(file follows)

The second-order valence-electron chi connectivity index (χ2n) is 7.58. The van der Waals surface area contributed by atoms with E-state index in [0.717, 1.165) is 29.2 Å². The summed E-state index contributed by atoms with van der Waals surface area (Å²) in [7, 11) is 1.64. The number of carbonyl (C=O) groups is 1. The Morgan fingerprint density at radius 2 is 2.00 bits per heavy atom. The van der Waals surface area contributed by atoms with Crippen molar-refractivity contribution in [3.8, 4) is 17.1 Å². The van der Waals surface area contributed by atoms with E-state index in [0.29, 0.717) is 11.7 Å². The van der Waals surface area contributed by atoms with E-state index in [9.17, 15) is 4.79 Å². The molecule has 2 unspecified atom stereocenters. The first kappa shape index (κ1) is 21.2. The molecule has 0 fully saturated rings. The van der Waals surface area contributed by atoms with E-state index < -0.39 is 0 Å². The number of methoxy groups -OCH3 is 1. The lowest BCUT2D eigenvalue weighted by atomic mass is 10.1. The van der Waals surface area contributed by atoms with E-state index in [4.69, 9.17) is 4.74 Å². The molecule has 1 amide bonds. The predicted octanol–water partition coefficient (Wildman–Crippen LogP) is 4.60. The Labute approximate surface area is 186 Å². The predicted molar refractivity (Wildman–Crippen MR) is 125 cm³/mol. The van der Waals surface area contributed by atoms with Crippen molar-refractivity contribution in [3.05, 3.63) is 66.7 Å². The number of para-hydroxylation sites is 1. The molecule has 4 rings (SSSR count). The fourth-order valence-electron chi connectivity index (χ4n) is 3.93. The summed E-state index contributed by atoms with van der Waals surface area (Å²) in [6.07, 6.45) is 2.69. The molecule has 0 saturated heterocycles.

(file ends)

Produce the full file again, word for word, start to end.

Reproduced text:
The second-order valence-electron chi connectivity index (χ2n) is 7.58. The van der Waals surface area contributed by atoms with E-state index in [0.717, 1.165) is 29.2 Å². The summed E-state index contributed by atoms with van der Waals surface area (Å²) in [7, 11) is 1.64. The number of carbonyl (C=O) groups is 1. The Morgan fingerprint density at radius 2 is 2.00 bits per heavy atom. The van der Waals surface area contributed by atoms with Crippen molar-refractivity contribution in [3.8, 4) is 17.1 Å². The van der Waals surface area contributed by atoms with E-state index in [0.29, 0.717) is 11.7 Å². The van der Waals surface area contributed by atoms with E-state index in [9.17, 15) is 4.79 Å². The molecule has 2 unspecified atom stereocenters. The first kappa shape index (κ1) is 21.2. The molecule has 0 fully saturated rings. The van der Waals surface area contributed by atoms with E-state index < -0.39 is 0 Å². The number of methoxy groups -OCH3 is 1. The lowest BCUT2D eigenvalue weighted by atomic mass is 10.1. The van der Waals surface area contributed by atoms with E-state index in [4.69, 9.17) is 4.74 Å². The molecule has 1 amide bonds. The predicted octanol–water partition coefficient (Wildman–Crippen LogP) is 4.60. The Labute approximate surface area is 186 Å². The predicted molar refractivity (Wildman–Crippen MR) is 125 cm³/mol. The van der Waals surface area contributed by atoms with Crippen molar-refractivity contribution in [3.05, 3.63) is 66.7 Å². The number of para-hydroxylation sites is 1. The molecule has 4 rings (SSSR count). The fourth-order valence-electron chi connectivity index (χ4n) is 3.93. The summed E-state index contributed by atoms with van der Waals surface area (Å²) in [6.07, 6.45) is 2.69. The molecule has 0 saturated heterocycles.